This debut novel was not bad, neither was it great. Set in the summer of 1989 in a white privileged neighborhood of Baton Rouge, a 15-year-old girl is raped. Lindy Simpson is the belle of the neighborhood and a boy across the street (who narrates the story) has a hopeless crush on her.

This boy, along with three other males in the area, becomes a suspect. As usual in these cases, the police fail to identify or charge any culprit. For about 300 pages, I lived inside this boy's head, gradually learning about his life, Lindy's life and his obsession with her.

He was not the rapist (not a spoiler, you know this soon enough) but he feels guilty for reasons his teenage mind does not understand though he figures it has something to do with how he had lusted after this beautiful, free-spirited track star of a female since he was in middle school. He knows little about romantic love, he knows plenty about his own and other boys' sexual desires, he has some truly messed up male friends. Eventually he becomes a sort of friend of Lindy's, but she of course has changed, is depressed and becomes pretty weird herself.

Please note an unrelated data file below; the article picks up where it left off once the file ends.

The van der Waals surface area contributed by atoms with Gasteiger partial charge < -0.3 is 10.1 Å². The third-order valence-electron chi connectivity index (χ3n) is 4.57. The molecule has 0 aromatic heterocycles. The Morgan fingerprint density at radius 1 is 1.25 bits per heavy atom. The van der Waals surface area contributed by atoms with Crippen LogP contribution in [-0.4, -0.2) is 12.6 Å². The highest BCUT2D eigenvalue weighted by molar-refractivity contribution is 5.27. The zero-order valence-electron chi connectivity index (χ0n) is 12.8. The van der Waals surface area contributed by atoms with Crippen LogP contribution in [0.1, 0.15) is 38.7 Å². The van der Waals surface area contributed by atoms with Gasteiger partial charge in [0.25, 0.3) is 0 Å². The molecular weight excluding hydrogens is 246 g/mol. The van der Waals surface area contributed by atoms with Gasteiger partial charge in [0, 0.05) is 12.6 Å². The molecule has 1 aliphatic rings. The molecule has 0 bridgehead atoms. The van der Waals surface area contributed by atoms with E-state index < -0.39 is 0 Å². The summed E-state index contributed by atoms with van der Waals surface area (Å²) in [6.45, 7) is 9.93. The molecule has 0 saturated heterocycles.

I was uncomfortable with this boy's actions and attitudes. What he feels toward Lindy is almost completely about him. I was lucky in high school. I had a steady boyfriend for three years and we loved each other, or at least we thought we did. It is true that in the end I felt he didn't really get me and we broke up after graduating, but it was never weird.

So I suppose, well actually I know, there are boys who mostly just want sex and will do anything to get it. Later in the book, the narrator figures himself out, grows up, marries another woman and is happy.